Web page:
Barbara Freitchie (Fritchie), by Mathew Brady

I’ve seen her name spelled Fritchie (there was a local chain of pancake houses in the Northern Maryland/Southern Pennsylvania area called Barbara Fritchie’s Waffle House. We had one on Main Street in Chambersburg, PA when I was growing up. I think it’s still there, and still has a 1930s/40s decor. I need to get up there and photograph it before they renovate and/or close it down and convert it into a Starbucks or something). The story, as rather floridly recounted in the poem on the carte, is that she was a 90 year old widow, living in Frederick, Maryland. Stonewall Jackson’s troops were marching through Frederick and saw the Union flag flying above her house. They shot it down, but she retrieved it and continued to wave it out her window. Stonewall Jackson was so moved by her devoted patriotism (even if for the other side) that he ordered his men to leave it and her alone.

Barbara Freitchie, by Mathew Brady
Barbara Freitchie, by Mathew Brady

There are variations on her story – I’ve seen her age listed anywhere between 90 and 95. The spelling of her name is inconsistent.

The photo, by Mathew Brady, was printed up with the John Greenleaf Whittier poem. The photo is not actually by Brady – that is to say, it is a copy of an existing daguerreotype of Barbara Fritchie, made by Brady. She never sat for him, because by the time the poem was written and the carte de visite created, she had been dead over a year. According to Wikipedia, the whole incident that inspired the poem never actually happened, as Jackson’s troops never marched up her street, but in fact were almost a quarter mile away:

The flag incident in the poem likely never occurred, however, as Barbara Fritchie was sick in bed that day. She told the housekeeper to hide all valuables to prevent looting, and to take in the U.S. flag that hung outside, but it was never moved, and as a result was shot up by the Confederate troops. Accounts differ as to how the legend that inspired the poem arose. The flag, a symbol of the need for myth in times of war, may be seen in the Barbara Fritchie House and Museum.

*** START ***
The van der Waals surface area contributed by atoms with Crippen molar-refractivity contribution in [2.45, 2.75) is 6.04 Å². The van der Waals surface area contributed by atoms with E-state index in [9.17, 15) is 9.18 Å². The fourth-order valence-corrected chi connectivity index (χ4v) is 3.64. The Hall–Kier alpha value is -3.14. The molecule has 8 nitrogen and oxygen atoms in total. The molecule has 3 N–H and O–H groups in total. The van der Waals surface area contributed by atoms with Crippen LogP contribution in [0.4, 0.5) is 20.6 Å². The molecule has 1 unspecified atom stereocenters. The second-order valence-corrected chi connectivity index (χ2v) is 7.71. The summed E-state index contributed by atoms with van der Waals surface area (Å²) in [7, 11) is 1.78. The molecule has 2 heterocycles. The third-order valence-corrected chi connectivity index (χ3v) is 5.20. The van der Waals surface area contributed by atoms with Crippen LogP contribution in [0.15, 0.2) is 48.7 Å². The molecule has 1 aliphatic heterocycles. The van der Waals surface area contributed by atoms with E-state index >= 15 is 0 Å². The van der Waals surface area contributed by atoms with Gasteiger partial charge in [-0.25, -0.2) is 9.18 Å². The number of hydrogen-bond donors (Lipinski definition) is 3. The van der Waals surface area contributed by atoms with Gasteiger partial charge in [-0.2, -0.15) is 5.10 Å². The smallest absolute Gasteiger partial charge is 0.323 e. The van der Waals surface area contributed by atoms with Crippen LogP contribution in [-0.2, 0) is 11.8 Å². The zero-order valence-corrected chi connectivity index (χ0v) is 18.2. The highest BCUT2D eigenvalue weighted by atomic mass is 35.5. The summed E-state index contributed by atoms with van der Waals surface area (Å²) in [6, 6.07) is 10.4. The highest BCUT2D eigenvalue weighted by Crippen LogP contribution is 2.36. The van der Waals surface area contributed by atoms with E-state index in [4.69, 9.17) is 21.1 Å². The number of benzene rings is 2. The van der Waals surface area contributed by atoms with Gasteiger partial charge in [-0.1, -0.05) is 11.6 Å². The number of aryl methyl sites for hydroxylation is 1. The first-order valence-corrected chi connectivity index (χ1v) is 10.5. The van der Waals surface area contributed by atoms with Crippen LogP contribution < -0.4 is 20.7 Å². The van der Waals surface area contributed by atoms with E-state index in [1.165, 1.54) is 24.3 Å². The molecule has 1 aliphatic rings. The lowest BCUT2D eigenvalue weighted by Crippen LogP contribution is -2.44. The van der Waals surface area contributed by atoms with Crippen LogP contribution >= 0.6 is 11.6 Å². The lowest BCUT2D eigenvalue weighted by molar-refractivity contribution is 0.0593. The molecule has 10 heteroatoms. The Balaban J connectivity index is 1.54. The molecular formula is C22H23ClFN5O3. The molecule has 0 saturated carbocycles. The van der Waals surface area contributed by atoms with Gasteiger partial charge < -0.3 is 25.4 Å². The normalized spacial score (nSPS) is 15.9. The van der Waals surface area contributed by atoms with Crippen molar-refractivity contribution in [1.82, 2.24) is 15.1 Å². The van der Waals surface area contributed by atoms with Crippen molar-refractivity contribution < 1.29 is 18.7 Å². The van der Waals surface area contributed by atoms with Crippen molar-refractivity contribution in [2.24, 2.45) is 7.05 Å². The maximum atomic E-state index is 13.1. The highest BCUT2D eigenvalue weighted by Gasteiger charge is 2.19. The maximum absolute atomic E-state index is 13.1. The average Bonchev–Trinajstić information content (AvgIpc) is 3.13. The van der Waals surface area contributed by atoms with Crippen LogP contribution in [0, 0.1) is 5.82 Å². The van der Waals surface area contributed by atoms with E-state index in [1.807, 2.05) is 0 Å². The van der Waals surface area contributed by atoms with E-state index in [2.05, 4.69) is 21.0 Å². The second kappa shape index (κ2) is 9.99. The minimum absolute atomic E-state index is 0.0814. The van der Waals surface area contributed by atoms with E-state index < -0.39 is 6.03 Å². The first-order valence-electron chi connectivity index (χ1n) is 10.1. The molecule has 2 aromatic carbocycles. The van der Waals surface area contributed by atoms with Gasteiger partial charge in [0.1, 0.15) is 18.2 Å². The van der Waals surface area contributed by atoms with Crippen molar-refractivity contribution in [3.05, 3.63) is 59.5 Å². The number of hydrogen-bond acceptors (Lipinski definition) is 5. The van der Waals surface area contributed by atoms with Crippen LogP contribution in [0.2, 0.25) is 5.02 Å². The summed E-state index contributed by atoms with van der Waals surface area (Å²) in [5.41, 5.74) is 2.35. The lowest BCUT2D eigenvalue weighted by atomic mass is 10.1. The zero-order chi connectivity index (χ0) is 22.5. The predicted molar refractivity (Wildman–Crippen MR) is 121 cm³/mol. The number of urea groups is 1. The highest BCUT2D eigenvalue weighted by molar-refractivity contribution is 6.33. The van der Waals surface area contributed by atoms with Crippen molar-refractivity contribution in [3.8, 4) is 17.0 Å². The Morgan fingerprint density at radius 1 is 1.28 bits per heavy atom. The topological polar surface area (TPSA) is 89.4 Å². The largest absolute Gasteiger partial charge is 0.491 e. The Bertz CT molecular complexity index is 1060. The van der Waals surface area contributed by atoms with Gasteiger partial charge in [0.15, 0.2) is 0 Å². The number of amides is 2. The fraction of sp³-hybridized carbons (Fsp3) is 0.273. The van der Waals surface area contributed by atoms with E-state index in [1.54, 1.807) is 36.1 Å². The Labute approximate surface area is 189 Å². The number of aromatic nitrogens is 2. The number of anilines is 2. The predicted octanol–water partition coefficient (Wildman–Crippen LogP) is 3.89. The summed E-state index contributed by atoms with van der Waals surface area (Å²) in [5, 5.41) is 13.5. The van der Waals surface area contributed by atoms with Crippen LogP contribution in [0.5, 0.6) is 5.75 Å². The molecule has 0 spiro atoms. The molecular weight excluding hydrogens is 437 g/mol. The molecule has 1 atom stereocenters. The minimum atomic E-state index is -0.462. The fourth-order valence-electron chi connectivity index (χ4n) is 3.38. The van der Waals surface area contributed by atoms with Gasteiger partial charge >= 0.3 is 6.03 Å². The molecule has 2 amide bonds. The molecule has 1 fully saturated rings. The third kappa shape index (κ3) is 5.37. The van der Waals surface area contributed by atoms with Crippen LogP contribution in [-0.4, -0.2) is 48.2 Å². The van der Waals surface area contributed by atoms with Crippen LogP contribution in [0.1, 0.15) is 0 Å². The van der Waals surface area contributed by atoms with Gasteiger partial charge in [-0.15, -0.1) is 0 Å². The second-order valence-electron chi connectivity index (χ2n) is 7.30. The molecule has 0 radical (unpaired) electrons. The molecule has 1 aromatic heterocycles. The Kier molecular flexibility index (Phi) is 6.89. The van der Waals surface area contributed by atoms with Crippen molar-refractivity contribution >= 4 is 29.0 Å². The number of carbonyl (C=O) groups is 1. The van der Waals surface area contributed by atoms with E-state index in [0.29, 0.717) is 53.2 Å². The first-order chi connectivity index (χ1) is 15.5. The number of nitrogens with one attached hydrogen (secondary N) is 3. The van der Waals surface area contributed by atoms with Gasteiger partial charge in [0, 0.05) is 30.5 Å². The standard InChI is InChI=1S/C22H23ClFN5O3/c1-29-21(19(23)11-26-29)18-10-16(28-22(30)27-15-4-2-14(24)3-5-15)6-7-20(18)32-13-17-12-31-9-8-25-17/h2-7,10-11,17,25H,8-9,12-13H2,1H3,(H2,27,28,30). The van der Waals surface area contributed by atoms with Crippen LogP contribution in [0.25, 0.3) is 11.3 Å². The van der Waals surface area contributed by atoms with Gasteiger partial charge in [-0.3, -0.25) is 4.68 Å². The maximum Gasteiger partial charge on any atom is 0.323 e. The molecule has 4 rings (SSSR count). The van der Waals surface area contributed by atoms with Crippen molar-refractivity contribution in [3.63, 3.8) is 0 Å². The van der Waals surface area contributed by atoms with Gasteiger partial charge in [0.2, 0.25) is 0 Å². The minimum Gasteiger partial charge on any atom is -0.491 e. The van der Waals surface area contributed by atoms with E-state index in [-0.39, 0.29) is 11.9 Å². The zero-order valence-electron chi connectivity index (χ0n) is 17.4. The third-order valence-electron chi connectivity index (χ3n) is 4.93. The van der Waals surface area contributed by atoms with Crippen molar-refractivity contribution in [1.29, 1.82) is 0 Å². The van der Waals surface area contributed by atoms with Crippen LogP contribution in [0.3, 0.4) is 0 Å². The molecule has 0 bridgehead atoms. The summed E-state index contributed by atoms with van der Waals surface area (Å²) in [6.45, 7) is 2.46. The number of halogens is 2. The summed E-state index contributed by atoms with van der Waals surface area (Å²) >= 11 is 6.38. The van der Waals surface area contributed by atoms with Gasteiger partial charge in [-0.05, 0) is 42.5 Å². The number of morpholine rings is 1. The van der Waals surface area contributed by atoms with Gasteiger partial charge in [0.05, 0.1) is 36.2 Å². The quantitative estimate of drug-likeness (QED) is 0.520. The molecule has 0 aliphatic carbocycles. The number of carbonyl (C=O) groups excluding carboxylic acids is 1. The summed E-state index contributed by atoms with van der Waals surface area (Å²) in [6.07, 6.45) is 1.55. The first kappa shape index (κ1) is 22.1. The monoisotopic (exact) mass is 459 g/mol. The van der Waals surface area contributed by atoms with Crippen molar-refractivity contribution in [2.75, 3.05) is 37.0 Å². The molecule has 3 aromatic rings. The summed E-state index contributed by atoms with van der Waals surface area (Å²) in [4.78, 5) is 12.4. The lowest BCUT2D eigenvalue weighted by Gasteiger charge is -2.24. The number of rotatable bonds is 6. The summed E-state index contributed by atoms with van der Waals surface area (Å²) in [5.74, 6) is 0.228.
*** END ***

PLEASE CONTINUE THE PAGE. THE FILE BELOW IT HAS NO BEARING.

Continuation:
History disproves the poem with the fact that the Confederate troops never passed by her house. Although they were within range of sight, they would only have been heard by Mrs. Fritchie if they had yelled to her at the top of their lungs.
The troops marched south on Bentz Street and turned west on Patrick Street. To have passed Barbara Fritchie’s house, they would have needed to turn east and march a minimum of 1000 feet to have been at her door.
The woman who inspired the poem, and who was brandishing the flag in front of the Confederate troops, was actually Mary Quantrell who lived on Patrick Street.

In 1899, John Greenleaf Whittier was quoted in a New York Times article based on a letter he wrote to the Frederick Examiner shortly before his death, vouching that he had no knowledge that the Barbara Fritchie incident was a hoax.
What Whittier Knew

The Brady image was made to sell at the Great Sanitary Fair in Philadelphia in 1864. Sanitary Fairs

…were civilian-organized bazaars and expositions dedicated to raising funds on behalf of the United States Sanitary Commission (USSC) and other charitable relief organizations. Over the course of the Civil War, they became one of the most popular means of fundraising for the Union cause.
from Philadelphiaencyclopedia.org

The name sounds somewhat misleading today in that it lends the aura of having something to do with bathing the participants. In fact, they were about protecting the health and welfare of soldiers in the field. the US Sanitary Commission was a relief organization, analagous to the Red Cross, that provided everything from bandages to nurses to food in the camps, and did what they could to enforce healthy living conditions for soldiers and the wounded in hospitals.

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